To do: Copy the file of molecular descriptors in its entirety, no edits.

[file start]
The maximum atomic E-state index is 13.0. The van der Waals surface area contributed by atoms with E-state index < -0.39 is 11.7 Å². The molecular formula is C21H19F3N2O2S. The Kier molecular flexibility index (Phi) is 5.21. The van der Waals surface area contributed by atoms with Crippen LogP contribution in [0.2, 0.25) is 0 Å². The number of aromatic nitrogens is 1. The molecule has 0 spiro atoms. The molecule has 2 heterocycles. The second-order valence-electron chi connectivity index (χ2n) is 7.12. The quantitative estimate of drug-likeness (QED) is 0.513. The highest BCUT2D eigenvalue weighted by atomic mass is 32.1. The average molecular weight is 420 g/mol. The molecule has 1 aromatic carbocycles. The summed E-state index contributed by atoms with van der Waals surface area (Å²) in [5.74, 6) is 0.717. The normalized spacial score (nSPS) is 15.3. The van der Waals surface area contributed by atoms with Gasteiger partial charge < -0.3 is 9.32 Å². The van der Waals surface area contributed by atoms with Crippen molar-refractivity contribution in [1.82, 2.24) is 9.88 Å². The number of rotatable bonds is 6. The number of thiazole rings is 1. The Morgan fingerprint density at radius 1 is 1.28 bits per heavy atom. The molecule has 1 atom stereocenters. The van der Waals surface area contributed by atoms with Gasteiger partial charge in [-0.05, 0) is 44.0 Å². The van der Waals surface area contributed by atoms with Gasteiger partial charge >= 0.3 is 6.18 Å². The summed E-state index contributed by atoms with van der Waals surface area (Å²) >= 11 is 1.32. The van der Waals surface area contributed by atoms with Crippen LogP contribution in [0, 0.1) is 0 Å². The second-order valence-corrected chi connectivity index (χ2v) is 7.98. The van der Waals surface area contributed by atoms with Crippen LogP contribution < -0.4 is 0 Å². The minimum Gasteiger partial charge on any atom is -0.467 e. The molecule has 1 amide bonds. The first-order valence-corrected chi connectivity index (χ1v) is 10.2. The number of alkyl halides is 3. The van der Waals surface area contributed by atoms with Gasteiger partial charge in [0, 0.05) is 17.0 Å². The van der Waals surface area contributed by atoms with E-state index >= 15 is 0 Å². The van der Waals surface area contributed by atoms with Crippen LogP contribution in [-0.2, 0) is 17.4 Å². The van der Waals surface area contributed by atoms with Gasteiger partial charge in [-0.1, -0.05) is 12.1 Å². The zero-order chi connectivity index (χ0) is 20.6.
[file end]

The maximum atomic E-state index is 13.0. The van der Waals surface area contributed by atoms with E-state index < -0.39 is 11.7 Å². The molecular formula is C21H19F3N2O2S. The Kier molecular flexibility index (Phi) is 5.21. The van der Waals surface area contributed by atoms with Crippen LogP contribution in [0.2, 0.25) is 0 Å². The number of aromatic nitrogens is 1. The molecule has 0 spiro atoms. The molecule has 2 heterocycles. The second-order valence-electron chi connectivity index (χ2n) is 7.12. The quantitative estimate of drug-likeness (QED) is 0.513. The highest BCUT2D eigenvalue weighted by atomic mass is 32.1. The average molecular weight is 420 g/mol. The molecule has 1 aromatic carbocycles. The summed E-state index contributed by atoms with van der Waals surface area (Å²) in [5.74, 6) is 0.717. The normalized spacial score (nSPS) is 15.3. The van der Waals surface area contributed by atoms with Gasteiger partial charge < -0.3 is 9.32 Å². The van der Waals surface area contributed by atoms with Crippen molar-refractivity contribution in [1.82, 2.24) is 9.88 Å². The number of rotatable bonds is 6. The number of thiazole rings is 1. The Morgan fingerprint density at radius 1 is 1.28 bits per heavy atom. The molecule has 1 atom stereocenters. The van der Waals surface area contributed by atoms with Gasteiger partial charge in [-0.05, 0) is 44.0 Å². The van der Waals surface area contributed by atoms with Gasteiger partial charge >= 0.3 is 6.18 Å². The summed E-state index contributed by atoms with van der Waals surface area (Å²) >= 11 is 1.32. The van der Waals surface area contributed by atoms with Crippen LogP contribution in [0, 0.1) is 0 Å². The second-order valence-corrected chi connectivity index (χ2v) is 7.98. The van der Waals surface area contributed by atoms with Crippen LogP contribution < -0.4 is 0 Å². The minimum Gasteiger partial charge on any atom is -0.467 e. The molecule has 1 amide bonds. The first-order valence-corrected chi connectivity index (χ1v) is 10.2. The number of alkyl halides is 3. The van der Waals surface area contributed by atoms with Gasteiger partial charge in [0, 0.05) is 17.0 Å². The van der Waals surface area contributed by atoms with E-state index >= 15 is 0 Å². The van der Waals surface area contributed by atoms with Crippen LogP contribution in [-0.2, 0) is 17.4 Å². The van der Waals surface area contributed by atoms with Gasteiger partial charge in [-0.1, -0.05) is 12.1 Å². The zero-order chi connectivity index (χ0) is 20.6.